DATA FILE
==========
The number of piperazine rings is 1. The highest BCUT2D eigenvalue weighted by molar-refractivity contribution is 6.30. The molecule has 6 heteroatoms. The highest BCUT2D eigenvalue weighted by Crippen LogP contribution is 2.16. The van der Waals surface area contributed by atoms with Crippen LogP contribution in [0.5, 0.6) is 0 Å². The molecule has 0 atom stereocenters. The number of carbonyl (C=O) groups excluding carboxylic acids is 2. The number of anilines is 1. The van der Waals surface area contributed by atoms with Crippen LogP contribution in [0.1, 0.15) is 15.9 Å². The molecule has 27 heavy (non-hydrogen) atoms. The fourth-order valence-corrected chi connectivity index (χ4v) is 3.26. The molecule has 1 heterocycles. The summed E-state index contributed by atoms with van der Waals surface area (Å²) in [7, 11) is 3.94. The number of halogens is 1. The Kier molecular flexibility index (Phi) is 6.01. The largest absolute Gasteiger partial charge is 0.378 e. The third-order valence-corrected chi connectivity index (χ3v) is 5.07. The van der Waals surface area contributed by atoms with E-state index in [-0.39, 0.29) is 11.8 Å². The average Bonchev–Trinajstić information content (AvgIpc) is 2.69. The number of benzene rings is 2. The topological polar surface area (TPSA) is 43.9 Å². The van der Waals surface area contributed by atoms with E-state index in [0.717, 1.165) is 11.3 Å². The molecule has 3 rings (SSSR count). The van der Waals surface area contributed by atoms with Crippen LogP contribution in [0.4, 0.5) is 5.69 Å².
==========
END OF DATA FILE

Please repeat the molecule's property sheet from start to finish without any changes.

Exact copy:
The number of piperazine rings is 1. The highest BCUT2D eigenvalue weighted by molar-refractivity contribution is 6.30. The molecule has 6 heteroatoms. The highest BCUT2D eigenvalue weighted by Crippen LogP contribution is 2.16. The van der Waals surface area contributed by atoms with Crippen LogP contribution in [0.5, 0.6) is 0 Å². The molecule has 0 atom stereocenters. The number of carbonyl (C=O) groups excluding carboxylic acids is 2. The number of anilines is 1. The van der Waals surface area contributed by atoms with Crippen LogP contribution in [0.1, 0.15) is 15.9 Å². The molecule has 27 heavy (non-hydrogen) atoms. The fourth-order valence-corrected chi connectivity index (χ4v) is 3.26. The molecule has 1 heterocycles. The summed E-state index contributed by atoms with van der Waals surface area (Å²) in [7, 11) is 3.94. The number of halogens is 1. The Kier molecular flexibility index (Phi) is 6.01. The largest absolute Gasteiger partial charge is 0.378 e. The third-order valence-corrected chi connectivity index (χ3v) is 5.07. The van der Waals surface area contributed by atoms with E-state index in [-0.39, 0.29) is 11.8 Å². The average Bonchev–Trinajstić information content (AvgIpc) is 2.69. The number of benzene rings is 2. The topological polar surface area (TPSA) is 43.9 Å². The van der Waals surface area contributed by atoms with E-state index in [0.717, 1.165) is 11.3 Å². The molecule has 3 rings (SSSR count). The van der Waals surface area contributed by atoms with Crippen LogP contribution in [0.4, 0.5) is 5.69 Å².